Perhaps patent lawyers most favorite word is “plurality.” It is a convenient way to say “two or more” in a patent. Its long standing use (the word plurality appears in 2,503,611 patents since 1976 — just under 50% of patents issuing) and well established construction by the Federal Circuit (see, e.g., Dayco Products, Inc. v. Total Containment, Inc., 258 F.3d 1317 (Fed. Cir. 2001) make it a reasonable choice in a patent application.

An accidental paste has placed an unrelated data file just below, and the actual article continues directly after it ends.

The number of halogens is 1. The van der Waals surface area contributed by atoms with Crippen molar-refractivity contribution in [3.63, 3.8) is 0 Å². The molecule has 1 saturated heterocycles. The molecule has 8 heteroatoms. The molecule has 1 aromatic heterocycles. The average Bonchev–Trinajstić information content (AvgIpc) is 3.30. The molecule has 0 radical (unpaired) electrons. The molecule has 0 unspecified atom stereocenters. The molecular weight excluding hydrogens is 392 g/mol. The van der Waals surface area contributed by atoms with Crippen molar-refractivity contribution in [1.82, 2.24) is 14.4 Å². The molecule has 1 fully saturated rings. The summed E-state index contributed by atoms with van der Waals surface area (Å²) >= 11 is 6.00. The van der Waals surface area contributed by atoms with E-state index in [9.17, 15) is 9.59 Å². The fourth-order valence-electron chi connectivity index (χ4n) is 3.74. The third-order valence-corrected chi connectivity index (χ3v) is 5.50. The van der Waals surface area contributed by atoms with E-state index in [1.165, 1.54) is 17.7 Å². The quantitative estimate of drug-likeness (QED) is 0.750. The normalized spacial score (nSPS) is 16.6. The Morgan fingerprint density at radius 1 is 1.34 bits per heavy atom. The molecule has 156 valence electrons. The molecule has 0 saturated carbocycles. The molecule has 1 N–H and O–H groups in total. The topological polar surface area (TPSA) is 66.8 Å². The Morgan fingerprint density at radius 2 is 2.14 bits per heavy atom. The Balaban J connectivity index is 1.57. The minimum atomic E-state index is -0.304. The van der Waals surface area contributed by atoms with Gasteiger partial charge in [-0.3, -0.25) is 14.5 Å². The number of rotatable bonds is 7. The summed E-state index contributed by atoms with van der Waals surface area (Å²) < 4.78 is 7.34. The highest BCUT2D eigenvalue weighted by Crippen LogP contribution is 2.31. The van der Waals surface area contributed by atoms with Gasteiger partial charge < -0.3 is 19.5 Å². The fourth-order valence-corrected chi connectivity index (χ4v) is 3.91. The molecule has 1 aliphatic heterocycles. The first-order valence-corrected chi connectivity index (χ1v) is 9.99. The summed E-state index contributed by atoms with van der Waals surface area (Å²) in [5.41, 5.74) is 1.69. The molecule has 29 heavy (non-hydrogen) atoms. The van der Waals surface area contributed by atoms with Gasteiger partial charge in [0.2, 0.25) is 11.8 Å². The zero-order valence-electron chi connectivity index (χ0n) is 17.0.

While “plurality” may not be as lay person friendly as “two or more,” it is not obscure, and is easily explained in a claim construction. Moreover “two or more” might not be given the same range of equivalents as “plurality.” Thus, the plurality of patent attorneys who use the word, probably have it right, although it would be hard to fault a prosecutor who preferred to use “two or more.”